Community Organizations Appeal to Governor Ahead of Board of Education’s Vote on High Stakes Testing
Posted: September 06, 2013|Category: Students' Rights
A coalition of 15 organizations representing youth, parents, the disability community, civil rights activists, college access organizations and other constituencies delivered a letter to Governor Chafee’s office this morning, urging the Governor to speak with members of the Board of Education prior to their meeting Monday, at which the Board will vote on whether to initiate a public rule-making process over a proposal to rescind Rhode Island’s controversial new high-stakes testing graduation requirement.
“The clock is ticking, and the future of literally thousands of Rhode Island teens are hanging in the balance,” said Steven Brown, ACLU of RI Executive Director. “The new Board of Education has never had the opportunity to fully hear from the public, much less take a position on, the actions of its predecessor – the Board of Regents – in approving high stakes testing. We are hopeful that, as a principled leader who has shown his commitment to governing with careful consideration, Governor Chafee will support an official rule-making process where all members of the public can provide testimony so that the Board can consider in a deliberate manner whether to change the policy. Whatever the Governor’s position on this controversial issue, we hope he agrees it is at least worthy of a full examination. That is why we are calling on him to urge the Board of Education to do the right thing - the transparent thing - and vote on Monday for an open, public process.”
Questions about the validity of high stakes testing as a graduation requirement have been a source of great concern and debate in recent months. A long list of organizations filed a petition at the beginning of the summer requiring the Board of Education to vote on whether to initiate rule-making proceedings to amend the state’s high school graduation regulations, which currently place 4,000 students at risk of not graduating based solely on their scores on the state assessment. The organizations echoed the views of many students and teachers that, rather than educating students, the policy has led to too much time being spent teaching to the test.
RIDE has repeatedly assured worried parents that many students at risk of not graduating need not fear the testing requirement. But the signatories, like many citizens across the state, remain concerned – especially for the significant cohort of ELL and special education students who face the greatest risk of not graduating solely because of the test.
“Use of high-stakes testing has a disproportionate impact on students with disabilities and is counter to what we know works best for these students,” said Anne Mulready, supervising attorney at the RI Disability Law Center. “Governor Chafee has always demonstrated he has a place in his heart for our state’s most vulnerable students, and so - on their behalf - we are appealing to the Governor to urge the Board to vote to give this issue the public discussion it deserves.”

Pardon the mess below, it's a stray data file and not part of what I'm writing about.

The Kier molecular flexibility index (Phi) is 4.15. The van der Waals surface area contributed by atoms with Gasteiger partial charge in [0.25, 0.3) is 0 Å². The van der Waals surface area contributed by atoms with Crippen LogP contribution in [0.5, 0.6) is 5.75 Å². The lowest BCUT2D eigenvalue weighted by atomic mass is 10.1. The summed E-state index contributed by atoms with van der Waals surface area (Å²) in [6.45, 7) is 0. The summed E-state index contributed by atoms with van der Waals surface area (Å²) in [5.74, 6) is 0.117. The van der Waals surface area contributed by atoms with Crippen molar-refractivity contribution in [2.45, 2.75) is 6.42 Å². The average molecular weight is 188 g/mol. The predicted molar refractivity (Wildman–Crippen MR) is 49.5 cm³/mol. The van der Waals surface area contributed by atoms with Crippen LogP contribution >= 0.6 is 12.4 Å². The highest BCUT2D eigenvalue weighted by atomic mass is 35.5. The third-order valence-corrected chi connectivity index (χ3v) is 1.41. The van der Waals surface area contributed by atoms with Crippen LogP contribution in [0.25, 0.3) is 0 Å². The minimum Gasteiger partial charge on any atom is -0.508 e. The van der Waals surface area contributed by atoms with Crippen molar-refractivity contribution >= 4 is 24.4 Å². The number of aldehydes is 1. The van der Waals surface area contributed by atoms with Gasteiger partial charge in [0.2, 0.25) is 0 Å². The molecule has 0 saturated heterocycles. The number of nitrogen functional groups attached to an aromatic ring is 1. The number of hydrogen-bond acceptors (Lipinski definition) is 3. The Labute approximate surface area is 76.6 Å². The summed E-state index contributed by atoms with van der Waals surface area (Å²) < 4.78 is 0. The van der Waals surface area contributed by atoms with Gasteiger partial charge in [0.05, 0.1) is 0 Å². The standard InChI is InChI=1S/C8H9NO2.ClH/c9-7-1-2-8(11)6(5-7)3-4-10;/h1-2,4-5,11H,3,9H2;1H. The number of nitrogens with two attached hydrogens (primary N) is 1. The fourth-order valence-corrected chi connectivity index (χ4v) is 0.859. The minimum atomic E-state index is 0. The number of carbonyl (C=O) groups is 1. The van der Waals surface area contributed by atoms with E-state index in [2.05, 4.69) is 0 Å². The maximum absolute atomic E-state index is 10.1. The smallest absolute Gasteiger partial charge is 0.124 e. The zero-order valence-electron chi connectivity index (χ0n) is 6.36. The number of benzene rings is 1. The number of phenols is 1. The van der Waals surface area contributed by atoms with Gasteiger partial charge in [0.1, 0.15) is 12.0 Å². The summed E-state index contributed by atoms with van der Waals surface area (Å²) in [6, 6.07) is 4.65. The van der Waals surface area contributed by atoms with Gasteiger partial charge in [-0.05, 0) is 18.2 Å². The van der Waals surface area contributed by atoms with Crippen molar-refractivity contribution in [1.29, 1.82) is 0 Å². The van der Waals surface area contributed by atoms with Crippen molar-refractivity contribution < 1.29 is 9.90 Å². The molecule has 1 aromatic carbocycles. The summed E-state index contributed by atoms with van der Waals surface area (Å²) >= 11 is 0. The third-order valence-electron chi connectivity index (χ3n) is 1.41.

As Hector Perea, a member of the Providence Student Union noted, “This vote does not make the Board take a stand on high-stakes testing. It just asks the Board to start a public process where they have to, at the very least, debate the issue. We think the thousands of concerned students and parents of Rhode Island deserve at least that.”
Jean Ann Guliano, an East Greenwich parent of a child with special needs, agreed. “There needs to be some process whereby the Board can at least hear another side,” she said. “I know Governor Chafee values honest debate, and so I hope he will urge the Board to do the right thing on Monday.”
Among the groups calling on the Governor to speak up are The Autism Project, Children’s Policy Coalition, College Visions, NAACP Providence Branch, Providence Student Union, ACLU of Rhode Island, Rhode Island Disability Law Center, Rhode Island Teachers Of English Language Learners, Urban League of Rhode Island, Young Voices, and Youth in Action.
In the past two months, the Board has been the subject of two lawsuits over its handling of the high stakes testing dispute. The Board initially refused to consider the community petition in a timely manner, prompting an ACLU lawsuit that has led to its placement on Monday’s agenda. The ACLU also sued the Board when it initially planned to hold a private retreat last month to discuss the high stakes testing issue and other educational matters. A judge ordered that the discussion be held in public.
A copy of the groups’ letter to the Governor and a list of the signatories can be found online at www.riaclu.org.